On November 20, for the first time in American electoral history, all of the moderators at the Democratic debate will be women. This could allow for a unique perspective on what Americans care about—one women have been waiting for.
Ranked choice voting has been shown to increase the number of women and people of color running in and winning elections—and the results of the 2019 elections prove that it works.
Women’s rights were on the ballot across the nation Tuesday—and the results were a resounding endorsement of feminist policies and women’s political leadership.
“We are finally within reach of true equality for girls and women in the United States, thanks to the voters of Virginia and supporters across the country.”
With a population of 8.6 million, New York City has the chance to double the number of Americans who currently use ranked-choice voting today.
Switzerland’s 2019 elections culminated in many historic outcomes, including women seizing 20 more seats in the House of Representatives.
We are all over-saturated with a deluge of news stories about impeachment and the 2020 election—and although these are undoubtedly some of the most consequential issues of our time, we’ve also dangerously disregarded the critical impact of the 2019 election cycle.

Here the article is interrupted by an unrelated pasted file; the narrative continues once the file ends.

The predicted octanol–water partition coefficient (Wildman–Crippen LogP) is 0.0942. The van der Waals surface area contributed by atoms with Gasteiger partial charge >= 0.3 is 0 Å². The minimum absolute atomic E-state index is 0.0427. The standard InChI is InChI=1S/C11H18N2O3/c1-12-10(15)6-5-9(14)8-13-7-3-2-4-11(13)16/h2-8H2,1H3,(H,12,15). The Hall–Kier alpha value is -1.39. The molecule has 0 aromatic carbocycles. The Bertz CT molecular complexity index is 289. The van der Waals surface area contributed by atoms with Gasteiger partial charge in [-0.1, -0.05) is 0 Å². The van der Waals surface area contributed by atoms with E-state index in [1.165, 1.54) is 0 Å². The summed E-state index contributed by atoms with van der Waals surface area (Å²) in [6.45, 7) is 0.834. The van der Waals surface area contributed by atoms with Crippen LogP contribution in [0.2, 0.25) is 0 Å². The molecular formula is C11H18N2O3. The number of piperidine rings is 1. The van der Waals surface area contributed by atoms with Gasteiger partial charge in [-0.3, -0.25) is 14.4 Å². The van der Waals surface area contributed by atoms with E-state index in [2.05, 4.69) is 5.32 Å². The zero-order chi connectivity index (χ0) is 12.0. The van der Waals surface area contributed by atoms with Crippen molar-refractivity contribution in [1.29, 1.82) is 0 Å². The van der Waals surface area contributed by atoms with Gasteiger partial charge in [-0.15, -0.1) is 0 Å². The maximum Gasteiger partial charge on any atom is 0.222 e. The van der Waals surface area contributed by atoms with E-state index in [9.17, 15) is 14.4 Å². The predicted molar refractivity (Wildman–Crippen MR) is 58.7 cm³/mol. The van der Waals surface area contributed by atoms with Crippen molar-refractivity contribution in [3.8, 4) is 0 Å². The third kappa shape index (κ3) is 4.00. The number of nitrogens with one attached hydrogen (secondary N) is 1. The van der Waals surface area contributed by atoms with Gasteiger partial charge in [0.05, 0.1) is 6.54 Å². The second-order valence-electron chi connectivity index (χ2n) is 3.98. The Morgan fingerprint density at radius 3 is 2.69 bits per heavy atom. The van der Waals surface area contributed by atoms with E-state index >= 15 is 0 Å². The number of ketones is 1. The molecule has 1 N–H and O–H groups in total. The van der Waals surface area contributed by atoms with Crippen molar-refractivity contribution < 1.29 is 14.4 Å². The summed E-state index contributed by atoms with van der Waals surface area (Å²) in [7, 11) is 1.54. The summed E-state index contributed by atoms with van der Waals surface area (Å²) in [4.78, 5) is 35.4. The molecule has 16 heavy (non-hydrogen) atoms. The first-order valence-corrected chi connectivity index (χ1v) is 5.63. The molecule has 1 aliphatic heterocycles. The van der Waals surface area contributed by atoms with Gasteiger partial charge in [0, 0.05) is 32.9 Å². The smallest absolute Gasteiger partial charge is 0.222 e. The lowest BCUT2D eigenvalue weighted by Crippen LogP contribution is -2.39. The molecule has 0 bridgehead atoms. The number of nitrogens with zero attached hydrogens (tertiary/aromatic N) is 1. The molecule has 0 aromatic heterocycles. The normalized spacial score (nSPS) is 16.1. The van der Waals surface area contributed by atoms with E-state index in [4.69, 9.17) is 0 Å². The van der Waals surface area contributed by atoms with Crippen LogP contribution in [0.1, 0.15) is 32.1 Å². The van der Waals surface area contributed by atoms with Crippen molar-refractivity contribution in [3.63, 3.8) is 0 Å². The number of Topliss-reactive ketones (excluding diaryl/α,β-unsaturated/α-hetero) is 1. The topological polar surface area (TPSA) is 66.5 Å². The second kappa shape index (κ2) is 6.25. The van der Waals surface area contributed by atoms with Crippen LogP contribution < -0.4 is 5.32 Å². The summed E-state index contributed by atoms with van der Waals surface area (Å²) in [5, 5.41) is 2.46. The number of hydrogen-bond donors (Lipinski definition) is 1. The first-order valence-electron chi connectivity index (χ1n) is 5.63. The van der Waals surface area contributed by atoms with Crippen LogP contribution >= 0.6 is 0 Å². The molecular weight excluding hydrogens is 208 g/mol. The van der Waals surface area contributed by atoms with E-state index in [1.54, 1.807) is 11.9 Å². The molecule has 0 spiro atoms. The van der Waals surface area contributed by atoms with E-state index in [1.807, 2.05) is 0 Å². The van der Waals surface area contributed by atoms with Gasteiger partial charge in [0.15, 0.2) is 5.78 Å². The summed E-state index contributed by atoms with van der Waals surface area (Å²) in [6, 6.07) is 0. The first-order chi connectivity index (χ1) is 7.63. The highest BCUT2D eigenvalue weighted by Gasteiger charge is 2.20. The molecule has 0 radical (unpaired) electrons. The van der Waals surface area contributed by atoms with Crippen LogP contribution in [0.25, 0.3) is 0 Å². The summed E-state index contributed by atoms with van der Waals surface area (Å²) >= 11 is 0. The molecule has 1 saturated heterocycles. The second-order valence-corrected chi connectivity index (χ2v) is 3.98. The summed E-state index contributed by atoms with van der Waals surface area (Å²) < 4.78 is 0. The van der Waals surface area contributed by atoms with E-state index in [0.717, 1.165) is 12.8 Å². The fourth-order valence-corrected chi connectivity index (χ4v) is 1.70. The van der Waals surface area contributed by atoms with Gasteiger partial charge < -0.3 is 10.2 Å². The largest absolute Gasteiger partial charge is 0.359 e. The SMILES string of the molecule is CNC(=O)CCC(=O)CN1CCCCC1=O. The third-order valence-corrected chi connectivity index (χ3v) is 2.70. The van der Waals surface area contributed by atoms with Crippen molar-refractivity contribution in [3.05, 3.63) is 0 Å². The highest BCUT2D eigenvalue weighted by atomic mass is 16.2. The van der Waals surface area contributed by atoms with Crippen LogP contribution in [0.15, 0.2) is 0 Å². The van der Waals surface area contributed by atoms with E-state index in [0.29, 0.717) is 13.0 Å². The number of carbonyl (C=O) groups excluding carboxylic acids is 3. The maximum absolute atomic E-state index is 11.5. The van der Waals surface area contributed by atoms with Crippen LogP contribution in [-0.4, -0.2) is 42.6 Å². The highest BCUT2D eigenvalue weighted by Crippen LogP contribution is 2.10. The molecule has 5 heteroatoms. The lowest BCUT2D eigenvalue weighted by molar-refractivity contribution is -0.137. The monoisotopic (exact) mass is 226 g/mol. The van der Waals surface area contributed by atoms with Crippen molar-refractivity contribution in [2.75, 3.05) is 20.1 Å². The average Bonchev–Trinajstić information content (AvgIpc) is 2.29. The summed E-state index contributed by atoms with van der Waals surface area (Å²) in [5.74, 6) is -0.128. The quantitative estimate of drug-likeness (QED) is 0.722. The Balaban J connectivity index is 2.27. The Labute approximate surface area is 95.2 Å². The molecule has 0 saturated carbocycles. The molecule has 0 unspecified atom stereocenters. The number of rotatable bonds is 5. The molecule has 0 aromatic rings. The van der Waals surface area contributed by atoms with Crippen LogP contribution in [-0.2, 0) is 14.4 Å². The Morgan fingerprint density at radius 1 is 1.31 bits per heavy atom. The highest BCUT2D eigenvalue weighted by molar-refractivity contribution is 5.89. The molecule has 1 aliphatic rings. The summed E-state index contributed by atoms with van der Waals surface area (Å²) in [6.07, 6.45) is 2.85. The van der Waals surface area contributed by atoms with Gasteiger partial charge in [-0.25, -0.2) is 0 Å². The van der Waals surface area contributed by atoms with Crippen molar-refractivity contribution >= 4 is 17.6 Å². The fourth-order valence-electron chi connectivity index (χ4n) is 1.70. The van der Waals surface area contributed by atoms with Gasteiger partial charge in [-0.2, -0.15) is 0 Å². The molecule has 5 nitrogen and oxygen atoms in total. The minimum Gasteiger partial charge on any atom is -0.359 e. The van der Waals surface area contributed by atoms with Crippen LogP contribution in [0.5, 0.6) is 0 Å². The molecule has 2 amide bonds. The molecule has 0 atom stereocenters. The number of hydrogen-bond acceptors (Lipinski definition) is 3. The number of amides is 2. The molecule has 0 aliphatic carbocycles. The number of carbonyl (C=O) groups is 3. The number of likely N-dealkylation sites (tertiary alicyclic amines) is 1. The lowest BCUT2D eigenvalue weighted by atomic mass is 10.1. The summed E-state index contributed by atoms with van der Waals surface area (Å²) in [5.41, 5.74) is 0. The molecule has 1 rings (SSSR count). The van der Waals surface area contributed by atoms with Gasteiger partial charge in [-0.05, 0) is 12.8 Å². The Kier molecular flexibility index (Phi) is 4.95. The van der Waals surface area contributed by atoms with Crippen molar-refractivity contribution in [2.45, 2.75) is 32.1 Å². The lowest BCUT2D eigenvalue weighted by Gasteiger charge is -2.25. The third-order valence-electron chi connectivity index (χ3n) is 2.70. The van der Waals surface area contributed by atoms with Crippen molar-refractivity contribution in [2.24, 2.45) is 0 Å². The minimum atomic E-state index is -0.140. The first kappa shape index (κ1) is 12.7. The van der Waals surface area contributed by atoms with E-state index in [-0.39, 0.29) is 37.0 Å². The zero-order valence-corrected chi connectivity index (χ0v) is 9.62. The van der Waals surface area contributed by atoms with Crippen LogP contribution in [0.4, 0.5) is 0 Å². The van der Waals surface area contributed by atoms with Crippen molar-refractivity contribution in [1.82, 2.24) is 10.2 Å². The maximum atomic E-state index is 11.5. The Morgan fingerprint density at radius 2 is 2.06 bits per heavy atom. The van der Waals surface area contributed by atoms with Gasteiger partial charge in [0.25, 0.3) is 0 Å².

Reps. Carolyn Maloney and Alexandria Ocasio-Cortez both took advantage of New York state’s new early voting options this year, casting their ballots for this week’s elections over the weekend. But their civic engagement efforts didn’t stop at the polls.
“While Mitch McConnell claims the House is only focused on impeachment, there are scores of critical bills sitting on his desk sent to him by the House Democratic Majority. “
The House of Representatives voted 232-196 Thursday to establish rules governing impeachment proceedings moving forward—and which set up the roadmap for the impeachment of Donald Trump.